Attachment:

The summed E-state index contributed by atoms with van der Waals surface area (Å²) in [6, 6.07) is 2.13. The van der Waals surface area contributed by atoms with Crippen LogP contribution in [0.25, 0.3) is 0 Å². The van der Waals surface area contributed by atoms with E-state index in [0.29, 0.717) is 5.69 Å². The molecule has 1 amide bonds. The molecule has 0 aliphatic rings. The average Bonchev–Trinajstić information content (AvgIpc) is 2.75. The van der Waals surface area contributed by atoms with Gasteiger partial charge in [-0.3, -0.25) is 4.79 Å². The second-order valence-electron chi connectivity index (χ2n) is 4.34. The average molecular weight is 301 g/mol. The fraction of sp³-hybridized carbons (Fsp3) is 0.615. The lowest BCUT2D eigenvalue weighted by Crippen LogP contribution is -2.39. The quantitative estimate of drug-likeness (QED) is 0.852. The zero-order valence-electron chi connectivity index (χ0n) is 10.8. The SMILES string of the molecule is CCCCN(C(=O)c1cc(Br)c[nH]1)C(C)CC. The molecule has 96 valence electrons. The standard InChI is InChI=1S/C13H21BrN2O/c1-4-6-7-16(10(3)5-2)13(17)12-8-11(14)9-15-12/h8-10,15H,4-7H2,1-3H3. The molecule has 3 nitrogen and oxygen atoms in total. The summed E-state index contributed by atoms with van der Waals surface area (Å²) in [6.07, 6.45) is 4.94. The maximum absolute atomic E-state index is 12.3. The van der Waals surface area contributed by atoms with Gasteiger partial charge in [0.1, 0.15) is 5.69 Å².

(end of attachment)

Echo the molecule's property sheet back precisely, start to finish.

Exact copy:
The summed E-state index contributed by atoms with van der Waals surface area (Å²) in [6, 6.07) is 2.13. The van der Waals surface area contributed by atoms with Crippen LogP contribution in [0.25, 0.3) is 0 Å². The van der Waals surface area contributed by atoms with E-state index in [0.29, 0.717) is 5.69 Å². The molecule has 1 amide bonds. The molecule has 0 aliphatic rings. The average Bonchev–Trinajstić information content (AvgIpc) is 2.75. The van der Waals surface area contributed by atoms with Gasteiger partial charge in [-0.3, -0.25) is 4.79 Å². The second-order valence-electron chi connectivity index (χ2n) is 4.34. The average molecular weight is 301 g/mol. The fraction of sp³-hybridized carbons (Fsp3) is 0.615. The lowest BCUT2D eigenvalue weighted by Crippen LogP contribution is -2.39. The quantitative estimate of drug-likeness (QED) is 0.852. The zero-order valence-electron chi connectivity index (χ0n) is 10.8. The SMILES string of the molecule is CCCCN(C(=O)c1cc(Br)c[nH]1)C(C)CC. The molecule has 96 valence electrons. The standard InChI is InChI=1S/C13H21BrN2O/c1-4-6-7-16(10(3)5-2)13(17)12-8-11(14)9-15-12/h8-10,15H,4-7H2,1-3H3. The molecule has 3 nitrogen and oxygen atoms in total. The summed E-state index contributed by atoms with van der Waals surface area (Å²) in [6.07, 6.45) is 4.94. The maximum absolute atomic E-state index is 12.3. The van der Waals surface area contributed by atoms with Gasteiger partial charge in [0.1, 0.15) is 5.69 Å².